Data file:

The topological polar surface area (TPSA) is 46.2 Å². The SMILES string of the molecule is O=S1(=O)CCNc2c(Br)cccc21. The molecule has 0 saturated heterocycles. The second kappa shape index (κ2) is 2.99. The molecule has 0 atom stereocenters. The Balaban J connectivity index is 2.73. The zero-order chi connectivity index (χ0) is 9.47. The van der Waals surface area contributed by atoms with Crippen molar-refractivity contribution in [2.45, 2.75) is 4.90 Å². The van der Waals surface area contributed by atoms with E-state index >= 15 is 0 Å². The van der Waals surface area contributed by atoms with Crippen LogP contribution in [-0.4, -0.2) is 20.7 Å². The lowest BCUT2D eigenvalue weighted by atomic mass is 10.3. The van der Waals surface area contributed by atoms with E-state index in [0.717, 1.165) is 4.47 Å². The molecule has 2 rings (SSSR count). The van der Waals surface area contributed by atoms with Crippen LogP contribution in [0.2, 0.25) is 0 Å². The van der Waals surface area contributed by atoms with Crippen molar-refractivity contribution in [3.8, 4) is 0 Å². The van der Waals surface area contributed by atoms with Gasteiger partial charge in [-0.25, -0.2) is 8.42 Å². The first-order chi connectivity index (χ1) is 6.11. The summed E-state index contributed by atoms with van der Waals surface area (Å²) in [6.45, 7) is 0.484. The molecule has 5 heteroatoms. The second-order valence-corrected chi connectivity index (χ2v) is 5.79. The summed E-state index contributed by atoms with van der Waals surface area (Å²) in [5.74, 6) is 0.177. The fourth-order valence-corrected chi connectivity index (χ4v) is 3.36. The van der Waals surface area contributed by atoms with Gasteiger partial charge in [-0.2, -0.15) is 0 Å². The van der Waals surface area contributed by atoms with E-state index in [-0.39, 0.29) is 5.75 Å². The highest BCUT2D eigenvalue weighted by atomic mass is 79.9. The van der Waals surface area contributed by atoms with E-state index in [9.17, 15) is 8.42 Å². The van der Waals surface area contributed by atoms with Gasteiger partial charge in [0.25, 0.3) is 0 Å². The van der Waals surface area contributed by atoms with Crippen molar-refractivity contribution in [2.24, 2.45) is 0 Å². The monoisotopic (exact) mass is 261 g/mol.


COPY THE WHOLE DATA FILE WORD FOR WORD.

The topological polar surface area (TPSA) is 46.2 Å². The SMILES string of the molecule is O=S1(=O)CCNc2c(Br)cccc21. The molecule has 0 saturated heterocycles. The second kappa shape index (κ2) is 2.99. The molecule has 0 atom stereocenters. The Balaban J connectivity index is 2.73. The zero-order chi connectivity index (χ0) is 9.47. The van der Waals surface area contributed by atoms with Crippen molar-refractivity contribution in [2.45, 2.75) is 4.90 Å². The van der Waals surface area contributed by atoms with E-state index >= 15 is 0 Å². The van der Waals surface area contributed by atoms with Crippen LogP contribution in [-0.4, -0.2) is 20.7 Å². The lowest BCUT2D eigenvalue weighted by atomic mass is 10.3. The van der Waals surface area contributed by atoms with E-state index in [0.717, 1.165) is 4.47 Å². The molecule has 2 rings (SSSR count). The van der Waals surface area contributed by atoms with Crippen LogP contribution in [0.2, 0.25) is 0 Å². The van der Waals surface area contributed by atoms with Crippen molar-refractivity contribution in [3.8, 4) is 0 Å². The van der Waals surface area contributed by atoms with Gasteiger partial charge in [-0.25, -0.2) is 8.42 Å². The first-order chi connectivity index (χ1) is 6.11. The summed E-state index contributed by atoms with van der Waals surface area (Å²) in [6.45, 7) is 0.484. The molecule has 5 heteroatoms. The second-order valence-corrected chi connectivity index (χ2v) is 5.79. The summed E-state index contributed by atoms with van der Waals surface area (Å²) in [5.74, 6) is 0.177. The fourth-order valence-corrected chi connectivity index (χ4v) is 3.36. The van der Waals surface area contributed by atoms with Gasteiger partial charge in [-0.2, -0.15) is 0 Å². The van der Waals surface area contributed by atoms with E-state index in [-0.39, 0.29) is 5.75 Å². The highest BCUT2D eigenvalue weighted by atomic mass is 79.9. The van der Waals surface area contributed by atoms with E-state index in [9.17, 15) is 8.42 Å². The van der Waals surface area contributed by atoms with Gasteiger partial charge in [0.25, 0.3) is 0 Å². The van der Waals surface area contributed by atoms with Crippen molar-refractivity contribution in [2.24, 2.45) is 0 Å². The monoisotopic (exact) mass is 261 g/mol.